Cloud computing is a new trend, high on the hype-cycle right now, where you can "plug in" to computing resources almost like you plug in to the electric grid.
In traditional network diagrams, the Internet (or indeed a private network) was represented by the picture of a cloud. This was meant to represent the fact that the internal nature of the connections in the network did not matter for the purposes of this particular diagram. A cloud is opaque, and its inner workings are unknown, but it does the job of connecting the things we care about, those computers that need the connectivity.
So initially, a cloud was a network, often provided by someone else, that connected computers but whose innards were, happily for all, a black box. The network provider could change the routing, the equipment or even the technology inside the cloud, and no-one using the network would even know. The connectivity would continue to work, and the computers would continue to talk to one another.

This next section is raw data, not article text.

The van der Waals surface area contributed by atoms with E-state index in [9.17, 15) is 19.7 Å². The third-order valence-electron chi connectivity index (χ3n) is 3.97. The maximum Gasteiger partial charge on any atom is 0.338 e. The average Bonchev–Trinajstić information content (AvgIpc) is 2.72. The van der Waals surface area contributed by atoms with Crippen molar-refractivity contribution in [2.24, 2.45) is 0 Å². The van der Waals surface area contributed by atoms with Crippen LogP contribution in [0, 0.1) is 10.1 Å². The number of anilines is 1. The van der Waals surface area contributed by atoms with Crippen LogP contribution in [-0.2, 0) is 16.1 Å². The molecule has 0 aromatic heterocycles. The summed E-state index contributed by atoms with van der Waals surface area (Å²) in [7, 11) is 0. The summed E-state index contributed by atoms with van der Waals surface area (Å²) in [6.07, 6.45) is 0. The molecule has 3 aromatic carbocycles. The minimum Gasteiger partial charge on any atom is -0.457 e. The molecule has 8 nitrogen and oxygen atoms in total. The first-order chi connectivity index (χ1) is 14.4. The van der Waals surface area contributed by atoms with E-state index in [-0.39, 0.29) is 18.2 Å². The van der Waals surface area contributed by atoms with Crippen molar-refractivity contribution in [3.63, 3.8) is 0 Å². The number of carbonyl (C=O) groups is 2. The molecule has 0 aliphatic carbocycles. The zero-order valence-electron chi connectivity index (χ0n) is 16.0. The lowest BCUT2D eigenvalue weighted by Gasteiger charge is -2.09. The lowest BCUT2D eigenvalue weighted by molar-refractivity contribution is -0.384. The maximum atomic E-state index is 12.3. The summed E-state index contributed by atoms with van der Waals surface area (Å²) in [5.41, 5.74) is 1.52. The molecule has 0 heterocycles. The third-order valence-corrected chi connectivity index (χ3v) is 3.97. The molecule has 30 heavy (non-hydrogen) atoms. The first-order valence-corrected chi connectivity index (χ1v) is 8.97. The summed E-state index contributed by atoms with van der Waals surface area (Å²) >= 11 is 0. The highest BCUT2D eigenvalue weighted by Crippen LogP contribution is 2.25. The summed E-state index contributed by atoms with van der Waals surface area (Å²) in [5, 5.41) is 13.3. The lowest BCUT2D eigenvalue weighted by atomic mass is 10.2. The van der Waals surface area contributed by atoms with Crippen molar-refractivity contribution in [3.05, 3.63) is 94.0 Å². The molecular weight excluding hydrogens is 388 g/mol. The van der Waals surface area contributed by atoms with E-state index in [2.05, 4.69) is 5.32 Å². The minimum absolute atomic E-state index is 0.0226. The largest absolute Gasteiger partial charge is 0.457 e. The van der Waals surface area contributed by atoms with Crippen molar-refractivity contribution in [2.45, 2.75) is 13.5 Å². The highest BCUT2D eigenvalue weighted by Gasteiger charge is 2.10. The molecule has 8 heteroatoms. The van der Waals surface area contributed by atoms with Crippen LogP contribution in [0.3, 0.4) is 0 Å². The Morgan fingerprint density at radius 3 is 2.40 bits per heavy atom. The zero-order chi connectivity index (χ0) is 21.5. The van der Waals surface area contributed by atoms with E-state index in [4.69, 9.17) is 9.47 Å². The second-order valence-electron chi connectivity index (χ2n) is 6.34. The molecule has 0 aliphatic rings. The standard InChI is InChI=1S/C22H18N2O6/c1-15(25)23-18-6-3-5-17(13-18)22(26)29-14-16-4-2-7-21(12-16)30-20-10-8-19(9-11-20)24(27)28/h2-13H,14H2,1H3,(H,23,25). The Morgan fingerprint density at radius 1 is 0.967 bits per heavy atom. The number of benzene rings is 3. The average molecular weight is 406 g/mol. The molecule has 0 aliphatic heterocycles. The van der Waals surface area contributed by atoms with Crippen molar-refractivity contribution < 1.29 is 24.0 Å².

Now the cloud analogy is being stretched further, to include cloud computing, where computing resources are made available in the same opaque fashion, for customers to use as they need it, without worrying or knowing about the innards. Just as I can increase my use of the network cloud "as much as I want" and it is the vendor's job to make the network appear infinitely scalable, so it goes with cloud computing. If my website gets a massive spike in usage, my cloud computing vendor just provides more computing resources for me "on demand" - all I have to do is pay for the extra usage at that time.
With a nod to Greg Gretsch who brought this to my attention, and James Hamilton who wrote it up, you can get lots more information about this trend from UC Berkeley's "Above the Clouds" paper, presentation and video.